In addition to not divulging client information, the duty of confidentiality ensures that lawyers secure information and documents to prevent the inadvertent disclosure of information. For example, lawyers must securely store documents to prevent unintended individuals from reviewing client information and documentation. Lawyers must also be particularly mindful of working with client information in public spaces or remotely. Remote work can pose unique challenges to confidentiality. Lawyers working remotely via the internet should take extra precautions and security measures to protect sensitive client data.
It is also vital to understand that the duty of confidentiality applies whether you decide to become the lawyer’s client or not. If you consult with a lawyer, you can reasonably assume that your information remains confidential regardless of whether you retain their services. The duty of confidentiality also extends beyond the lawyer-client relationship. Although your legal business may be concluded, your lawyer is still bound by the duty of confidentiality. So, although you may no longer be working together in the lawyer-client capacity because of the resolution of your case, your lawyer cannot breach confidentiality and share the details of your situation just because the case is complete.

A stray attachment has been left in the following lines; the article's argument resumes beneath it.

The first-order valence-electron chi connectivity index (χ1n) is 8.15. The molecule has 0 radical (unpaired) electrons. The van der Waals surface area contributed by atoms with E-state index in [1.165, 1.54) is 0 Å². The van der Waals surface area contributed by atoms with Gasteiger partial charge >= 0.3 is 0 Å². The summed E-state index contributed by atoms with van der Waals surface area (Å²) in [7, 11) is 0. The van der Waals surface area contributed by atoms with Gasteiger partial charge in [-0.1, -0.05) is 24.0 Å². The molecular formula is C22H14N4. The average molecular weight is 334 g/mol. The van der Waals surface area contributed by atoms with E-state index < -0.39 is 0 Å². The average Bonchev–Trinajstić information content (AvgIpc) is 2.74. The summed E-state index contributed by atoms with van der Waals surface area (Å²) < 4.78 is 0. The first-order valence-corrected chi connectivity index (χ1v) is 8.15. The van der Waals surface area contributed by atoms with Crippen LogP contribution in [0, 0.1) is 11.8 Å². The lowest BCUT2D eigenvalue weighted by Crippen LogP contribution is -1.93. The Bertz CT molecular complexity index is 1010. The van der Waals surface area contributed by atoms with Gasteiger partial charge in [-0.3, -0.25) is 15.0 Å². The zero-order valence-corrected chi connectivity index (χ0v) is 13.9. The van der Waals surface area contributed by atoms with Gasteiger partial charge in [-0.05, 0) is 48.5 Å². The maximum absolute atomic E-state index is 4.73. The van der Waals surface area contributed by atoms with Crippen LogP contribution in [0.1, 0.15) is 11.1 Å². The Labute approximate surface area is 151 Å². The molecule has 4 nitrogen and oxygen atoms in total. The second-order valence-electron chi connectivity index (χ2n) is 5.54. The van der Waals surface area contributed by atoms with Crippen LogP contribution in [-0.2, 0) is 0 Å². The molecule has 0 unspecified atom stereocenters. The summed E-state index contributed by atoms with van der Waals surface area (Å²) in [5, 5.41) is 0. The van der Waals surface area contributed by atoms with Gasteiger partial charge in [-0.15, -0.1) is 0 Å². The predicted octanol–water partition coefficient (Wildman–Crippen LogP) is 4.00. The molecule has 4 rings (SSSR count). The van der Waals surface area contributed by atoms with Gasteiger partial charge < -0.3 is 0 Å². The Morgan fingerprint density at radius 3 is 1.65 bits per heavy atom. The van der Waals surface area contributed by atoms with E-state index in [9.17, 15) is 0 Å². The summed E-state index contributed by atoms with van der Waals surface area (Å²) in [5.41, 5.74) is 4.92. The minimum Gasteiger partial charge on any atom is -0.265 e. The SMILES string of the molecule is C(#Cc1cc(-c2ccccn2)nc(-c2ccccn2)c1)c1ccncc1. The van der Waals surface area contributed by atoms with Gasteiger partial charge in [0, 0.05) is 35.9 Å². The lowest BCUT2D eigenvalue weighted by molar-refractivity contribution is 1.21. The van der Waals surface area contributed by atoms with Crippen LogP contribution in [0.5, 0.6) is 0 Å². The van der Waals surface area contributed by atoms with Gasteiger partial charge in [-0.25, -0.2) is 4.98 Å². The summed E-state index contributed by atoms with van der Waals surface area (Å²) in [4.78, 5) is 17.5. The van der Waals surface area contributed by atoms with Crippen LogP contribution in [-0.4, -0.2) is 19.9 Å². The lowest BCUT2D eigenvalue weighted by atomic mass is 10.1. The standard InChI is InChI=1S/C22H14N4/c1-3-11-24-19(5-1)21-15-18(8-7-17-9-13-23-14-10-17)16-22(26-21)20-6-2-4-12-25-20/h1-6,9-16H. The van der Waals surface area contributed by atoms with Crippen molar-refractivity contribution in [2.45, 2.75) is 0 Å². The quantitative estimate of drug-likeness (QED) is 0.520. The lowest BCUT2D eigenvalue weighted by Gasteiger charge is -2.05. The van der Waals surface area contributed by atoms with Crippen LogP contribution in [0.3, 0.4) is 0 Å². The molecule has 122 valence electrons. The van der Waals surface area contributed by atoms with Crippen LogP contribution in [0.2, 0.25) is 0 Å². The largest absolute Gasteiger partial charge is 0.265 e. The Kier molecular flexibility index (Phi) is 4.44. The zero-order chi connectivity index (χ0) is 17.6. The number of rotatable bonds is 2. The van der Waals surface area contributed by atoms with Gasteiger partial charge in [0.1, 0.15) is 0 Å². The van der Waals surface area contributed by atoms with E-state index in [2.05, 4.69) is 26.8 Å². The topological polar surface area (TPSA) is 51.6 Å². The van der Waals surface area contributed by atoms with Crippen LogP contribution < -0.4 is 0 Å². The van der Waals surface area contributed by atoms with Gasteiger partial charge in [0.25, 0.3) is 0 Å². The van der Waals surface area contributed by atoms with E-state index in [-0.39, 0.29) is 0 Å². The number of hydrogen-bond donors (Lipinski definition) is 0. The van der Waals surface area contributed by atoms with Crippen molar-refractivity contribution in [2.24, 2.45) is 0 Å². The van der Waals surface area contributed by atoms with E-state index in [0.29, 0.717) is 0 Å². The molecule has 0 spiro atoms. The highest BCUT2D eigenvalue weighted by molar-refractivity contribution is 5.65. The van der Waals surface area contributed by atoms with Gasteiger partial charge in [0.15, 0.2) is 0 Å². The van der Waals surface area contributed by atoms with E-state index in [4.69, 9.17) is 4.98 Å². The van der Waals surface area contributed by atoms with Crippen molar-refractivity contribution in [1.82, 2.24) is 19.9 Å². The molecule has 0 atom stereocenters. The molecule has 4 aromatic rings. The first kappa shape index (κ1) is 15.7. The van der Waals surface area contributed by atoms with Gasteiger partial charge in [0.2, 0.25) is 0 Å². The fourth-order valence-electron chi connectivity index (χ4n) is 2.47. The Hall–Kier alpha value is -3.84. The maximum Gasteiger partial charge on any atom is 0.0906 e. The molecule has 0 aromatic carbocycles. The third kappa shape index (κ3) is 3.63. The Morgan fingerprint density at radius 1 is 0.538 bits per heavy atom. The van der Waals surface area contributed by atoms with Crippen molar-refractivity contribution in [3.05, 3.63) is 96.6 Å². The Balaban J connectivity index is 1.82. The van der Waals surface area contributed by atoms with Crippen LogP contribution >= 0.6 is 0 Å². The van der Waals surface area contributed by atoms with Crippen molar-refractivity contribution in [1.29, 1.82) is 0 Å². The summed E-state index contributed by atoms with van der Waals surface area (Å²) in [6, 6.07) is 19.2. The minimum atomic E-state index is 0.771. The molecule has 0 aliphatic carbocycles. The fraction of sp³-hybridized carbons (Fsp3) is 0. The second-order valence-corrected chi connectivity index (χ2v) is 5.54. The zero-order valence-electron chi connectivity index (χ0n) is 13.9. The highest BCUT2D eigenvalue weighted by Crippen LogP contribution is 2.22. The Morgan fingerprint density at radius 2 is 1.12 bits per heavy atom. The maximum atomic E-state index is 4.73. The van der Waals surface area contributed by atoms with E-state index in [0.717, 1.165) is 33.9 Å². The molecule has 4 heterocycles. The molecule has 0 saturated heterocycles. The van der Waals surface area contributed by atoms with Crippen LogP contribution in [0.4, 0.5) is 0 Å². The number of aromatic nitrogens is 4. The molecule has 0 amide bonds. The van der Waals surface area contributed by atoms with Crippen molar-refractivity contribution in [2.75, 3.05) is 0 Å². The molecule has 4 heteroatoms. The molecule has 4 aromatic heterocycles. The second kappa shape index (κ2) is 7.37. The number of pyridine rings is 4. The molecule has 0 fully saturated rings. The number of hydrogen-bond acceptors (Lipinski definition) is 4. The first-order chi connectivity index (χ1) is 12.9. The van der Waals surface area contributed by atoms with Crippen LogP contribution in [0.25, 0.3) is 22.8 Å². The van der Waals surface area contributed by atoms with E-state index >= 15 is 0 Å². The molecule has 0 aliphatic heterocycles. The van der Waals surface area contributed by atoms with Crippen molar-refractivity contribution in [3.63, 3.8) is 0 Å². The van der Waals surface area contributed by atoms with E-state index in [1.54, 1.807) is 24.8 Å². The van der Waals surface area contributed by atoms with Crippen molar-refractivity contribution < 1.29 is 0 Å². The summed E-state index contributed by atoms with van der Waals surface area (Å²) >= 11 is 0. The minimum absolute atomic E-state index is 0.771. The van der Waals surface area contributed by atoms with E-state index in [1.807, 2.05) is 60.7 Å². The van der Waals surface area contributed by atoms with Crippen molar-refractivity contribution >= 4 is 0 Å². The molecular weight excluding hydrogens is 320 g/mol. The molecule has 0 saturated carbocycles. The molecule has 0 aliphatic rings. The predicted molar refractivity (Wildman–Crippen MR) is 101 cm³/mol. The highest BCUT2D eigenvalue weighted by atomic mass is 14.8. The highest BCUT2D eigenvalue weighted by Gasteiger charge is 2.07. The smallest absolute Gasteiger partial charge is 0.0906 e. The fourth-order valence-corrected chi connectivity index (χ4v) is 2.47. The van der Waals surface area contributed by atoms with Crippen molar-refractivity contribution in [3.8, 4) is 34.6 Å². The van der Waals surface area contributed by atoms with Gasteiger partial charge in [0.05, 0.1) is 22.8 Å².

Clients should keep in mind that not all confidential information is privileged. Sometimes, confidential information inadvertently gets disclosed to third-party entities. If that information falls under the umbrella of privileged information and there was no intention of waiving that privilege, the inadvertent disclosure might not result in a loss of privilege.
Special Considerations in Maintaining the Duty of Confidentiality
Every legal situation is unique. There are specific types of cases, especially in criminal representation, that may raise issues in maintaining the duty of confidentiality. Lawyers cannot assist a client who remains unlawfully at large. Suppose an individual poses a threat to public safety. In that case, the duty of confidentiality does not apply to information the lawyer may disclose, which the legal process can compel. Other exceptions to confidentiality outlined by Ontario law include: